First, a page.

Dear Amherst Uprising

Author’s notes:

I struggled to write this piece, to define my experience as one that is not other, but is still distinct. While writing, I felt unsure if I was internalizing my own pain, self-censoring, bearing the burden that Asians, as the silent model minority have always had to carry. Desperately desiring freedom from the binds of a Confucian ethic, I instinctively want to fight, be frustrated, yell, do anything to not feel invisible, but I recognize that to do this would be just as self-denying.

I am writing from a belief that difference does not equate dissent. I am writing to express my individual story the best I can, knowing that there will always be parts of experiences that will remain unknown to others. I ask you to attempt to grasp mine as I try to understand yours.

In solidarity.

Throughout the Amherst Uprising movement, I have felt lost, alone, and unsettled. Upstairs were the purposeful strides of the movement’s leaders, each having a place and playing an essential role. Downstairs were the smiles, conversations, and support of people of color and allies. I saw the markings of a community forming around me. It was beautiful and heartwarming, but I am not a part of it. I find there to be no place for yellow in a world of white supremacy and black and brown bodies.

In the outside world, in the eyes of whites, I am used as a model minority. My feelings of outside-ness are to be expected – a price to pay for my not being from here and a more than fair one when taking into account the benefits of my “favorable position.” Thus, my feelings of being outside and sense of marginalization are readily internalized and forgotten not just by those around me, but myself. In the world of Frost, the world of Amherst Uprising, I am again the silent, assenting token Asian. How am I supposed to feel when it all comes down to black and brown bodies? How am I supposed to feel when I don’t hear my story validated, when I don’t feel empowered in the same way that everyone else does? Have I not suffered enough? Am I not tired enough? I am there to provide a visual representation of the solidarity of all minorities – the injustice we all share and the space we are all fighting for. But I don’t feel more than a symbol used to show universality. I don’t feel more than peripheral, simultaneously thrown aside and lumped together.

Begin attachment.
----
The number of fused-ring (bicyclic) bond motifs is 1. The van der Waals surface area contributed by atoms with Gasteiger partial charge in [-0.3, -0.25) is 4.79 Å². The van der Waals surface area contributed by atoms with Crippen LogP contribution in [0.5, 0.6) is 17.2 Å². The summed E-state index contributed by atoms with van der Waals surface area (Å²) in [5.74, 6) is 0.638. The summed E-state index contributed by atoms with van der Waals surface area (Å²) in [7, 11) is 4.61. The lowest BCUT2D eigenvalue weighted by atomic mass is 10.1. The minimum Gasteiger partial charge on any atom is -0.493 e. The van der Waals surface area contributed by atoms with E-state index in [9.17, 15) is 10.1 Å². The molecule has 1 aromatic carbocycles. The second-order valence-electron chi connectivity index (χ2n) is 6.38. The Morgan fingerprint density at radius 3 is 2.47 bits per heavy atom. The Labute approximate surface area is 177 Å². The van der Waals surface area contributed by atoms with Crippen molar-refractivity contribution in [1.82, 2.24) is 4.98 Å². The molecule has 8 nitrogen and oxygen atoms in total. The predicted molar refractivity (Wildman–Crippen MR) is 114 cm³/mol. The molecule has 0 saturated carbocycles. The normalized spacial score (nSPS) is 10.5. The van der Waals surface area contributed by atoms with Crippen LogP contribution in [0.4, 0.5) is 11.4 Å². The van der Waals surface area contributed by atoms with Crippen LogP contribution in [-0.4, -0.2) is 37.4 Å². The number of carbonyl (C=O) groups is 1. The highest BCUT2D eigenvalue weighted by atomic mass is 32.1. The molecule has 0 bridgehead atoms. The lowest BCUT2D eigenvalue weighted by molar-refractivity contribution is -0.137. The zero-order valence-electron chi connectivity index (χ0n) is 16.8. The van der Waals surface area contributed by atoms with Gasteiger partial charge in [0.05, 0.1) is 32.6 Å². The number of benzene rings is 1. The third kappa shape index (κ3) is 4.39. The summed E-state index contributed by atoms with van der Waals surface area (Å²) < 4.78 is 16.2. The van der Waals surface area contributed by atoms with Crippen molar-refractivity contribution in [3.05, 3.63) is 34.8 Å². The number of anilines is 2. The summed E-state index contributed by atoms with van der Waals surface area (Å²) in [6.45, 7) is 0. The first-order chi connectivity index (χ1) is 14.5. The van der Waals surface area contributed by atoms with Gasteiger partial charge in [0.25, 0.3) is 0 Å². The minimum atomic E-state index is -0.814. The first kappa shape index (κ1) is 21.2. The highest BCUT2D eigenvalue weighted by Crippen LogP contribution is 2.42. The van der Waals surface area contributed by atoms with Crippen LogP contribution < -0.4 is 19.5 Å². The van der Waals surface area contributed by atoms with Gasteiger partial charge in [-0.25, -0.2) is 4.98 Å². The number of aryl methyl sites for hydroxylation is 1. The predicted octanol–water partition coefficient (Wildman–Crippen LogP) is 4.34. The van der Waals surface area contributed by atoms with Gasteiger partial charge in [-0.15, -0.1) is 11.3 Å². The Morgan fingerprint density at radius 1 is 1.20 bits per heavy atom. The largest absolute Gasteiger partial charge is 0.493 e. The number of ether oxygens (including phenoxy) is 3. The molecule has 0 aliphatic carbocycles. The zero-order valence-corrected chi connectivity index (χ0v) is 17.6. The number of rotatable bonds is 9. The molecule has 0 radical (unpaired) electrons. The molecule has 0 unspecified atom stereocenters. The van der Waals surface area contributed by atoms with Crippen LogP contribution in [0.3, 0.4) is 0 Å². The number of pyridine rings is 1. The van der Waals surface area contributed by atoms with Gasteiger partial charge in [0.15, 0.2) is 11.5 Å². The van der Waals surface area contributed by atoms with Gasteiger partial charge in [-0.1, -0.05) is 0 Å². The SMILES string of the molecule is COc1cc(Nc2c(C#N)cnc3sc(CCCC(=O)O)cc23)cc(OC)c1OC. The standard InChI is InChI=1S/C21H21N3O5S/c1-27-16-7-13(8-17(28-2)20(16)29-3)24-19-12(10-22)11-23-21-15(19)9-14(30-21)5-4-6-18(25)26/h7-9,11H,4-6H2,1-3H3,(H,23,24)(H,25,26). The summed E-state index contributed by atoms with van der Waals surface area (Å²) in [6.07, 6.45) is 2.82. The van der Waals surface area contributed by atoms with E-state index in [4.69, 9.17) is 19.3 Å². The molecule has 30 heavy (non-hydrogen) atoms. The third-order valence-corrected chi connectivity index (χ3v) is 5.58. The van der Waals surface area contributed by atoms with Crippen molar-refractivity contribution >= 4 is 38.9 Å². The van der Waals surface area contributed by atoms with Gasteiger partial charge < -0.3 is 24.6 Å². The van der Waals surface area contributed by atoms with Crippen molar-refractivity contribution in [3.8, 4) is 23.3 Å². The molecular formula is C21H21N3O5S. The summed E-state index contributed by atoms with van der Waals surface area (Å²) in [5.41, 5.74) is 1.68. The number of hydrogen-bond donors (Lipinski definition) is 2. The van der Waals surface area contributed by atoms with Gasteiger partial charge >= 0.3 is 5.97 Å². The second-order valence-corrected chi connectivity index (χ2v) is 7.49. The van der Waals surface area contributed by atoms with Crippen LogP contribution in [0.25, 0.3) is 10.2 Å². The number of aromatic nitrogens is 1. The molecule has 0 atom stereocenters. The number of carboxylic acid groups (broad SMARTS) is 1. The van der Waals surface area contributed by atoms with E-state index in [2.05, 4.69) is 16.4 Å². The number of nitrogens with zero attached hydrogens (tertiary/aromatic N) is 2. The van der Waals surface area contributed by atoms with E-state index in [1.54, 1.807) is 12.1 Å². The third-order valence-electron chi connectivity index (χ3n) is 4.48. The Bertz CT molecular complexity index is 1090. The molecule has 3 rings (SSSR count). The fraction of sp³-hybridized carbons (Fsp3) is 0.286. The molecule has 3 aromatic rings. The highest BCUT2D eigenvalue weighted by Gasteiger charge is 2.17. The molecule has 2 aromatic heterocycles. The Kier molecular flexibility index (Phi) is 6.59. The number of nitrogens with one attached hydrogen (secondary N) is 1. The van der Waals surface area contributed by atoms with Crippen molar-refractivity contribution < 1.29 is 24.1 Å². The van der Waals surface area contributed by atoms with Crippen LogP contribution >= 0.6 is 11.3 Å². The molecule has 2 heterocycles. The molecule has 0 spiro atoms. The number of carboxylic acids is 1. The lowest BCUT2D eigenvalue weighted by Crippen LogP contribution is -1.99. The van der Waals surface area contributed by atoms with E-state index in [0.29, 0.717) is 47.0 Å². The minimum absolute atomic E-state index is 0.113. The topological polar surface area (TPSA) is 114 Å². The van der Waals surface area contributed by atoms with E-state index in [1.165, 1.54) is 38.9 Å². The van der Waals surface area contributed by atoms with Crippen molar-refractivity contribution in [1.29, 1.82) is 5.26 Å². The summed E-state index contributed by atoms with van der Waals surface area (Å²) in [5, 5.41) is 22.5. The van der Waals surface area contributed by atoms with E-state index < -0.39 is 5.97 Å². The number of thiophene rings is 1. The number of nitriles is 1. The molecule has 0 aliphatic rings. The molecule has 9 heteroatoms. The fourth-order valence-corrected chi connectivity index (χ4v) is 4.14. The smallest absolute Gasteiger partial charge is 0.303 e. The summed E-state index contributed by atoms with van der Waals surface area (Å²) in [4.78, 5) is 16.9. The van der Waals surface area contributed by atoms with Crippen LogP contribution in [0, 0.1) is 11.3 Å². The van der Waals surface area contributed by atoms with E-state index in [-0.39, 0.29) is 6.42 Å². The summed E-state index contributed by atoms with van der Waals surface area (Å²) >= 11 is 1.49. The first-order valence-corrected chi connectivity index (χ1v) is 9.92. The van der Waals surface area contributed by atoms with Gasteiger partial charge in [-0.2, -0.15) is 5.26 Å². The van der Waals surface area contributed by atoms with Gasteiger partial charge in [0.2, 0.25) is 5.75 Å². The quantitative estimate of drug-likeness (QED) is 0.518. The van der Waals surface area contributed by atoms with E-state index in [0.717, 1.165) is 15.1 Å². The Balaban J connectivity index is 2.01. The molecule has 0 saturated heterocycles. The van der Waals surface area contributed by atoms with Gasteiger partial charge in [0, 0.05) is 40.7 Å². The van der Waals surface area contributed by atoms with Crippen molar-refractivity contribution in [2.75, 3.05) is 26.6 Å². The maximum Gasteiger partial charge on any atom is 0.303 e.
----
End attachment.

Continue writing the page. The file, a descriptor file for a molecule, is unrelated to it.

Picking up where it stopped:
However, it is totally unfair and wholly inaccurate to say that I am outright excluded from this fight and completely used by other minorities. I am drawn to Amherst Uprising not just out of compassion for groups different from my own, but out of an intuitive sense that my experience is also connected. But at the same time, I am kept from seamlessly falling into the movement. I sense that my struggle is somehow distinct, but I have trouble articulating why. I am left feeling in-between and paralyzed. I waver in and out of Frost. I waver in and out of the movement. I do not know where to be.

I want so badly to define what’s wrong and explain the feeling of community that I’m missing. I want so badly to share why I feel so stuck – why I can’t just support, but I can’t tear myself away. But the problem is, I don’t know how to tell this story outside of my struggle in voicing it. I don’t know how to manipulate language that isn’t mine to understand the experience I want to share. Because I cannot articulate it well enough, I cannot participate fully. I can’t just draft up my list of demands or enumerate the ways in which I want my role to be different. So I remain here on the periphery, trying desperately to feel a part of a space that is intended to, but does not fully encompass me. And yet I stay here – perpetuating the illusion of solidarity and my own oppression. I am more than a label to be added to a list.

Even when I make my voice heard, it is misheard. Yesterday, I rose to express my concern over a lack of representation and I was perceived as angry and overly emotional. I was not seen as a person who was also hurting, also oppressed, and also desperate to make her voice heard. I was not someone who had an automatic right to the space, but someone who had to fight for her place in it. Was it because of the model minority myth – that I did not adjust myself to the space and instead, stood up to claim it as my own?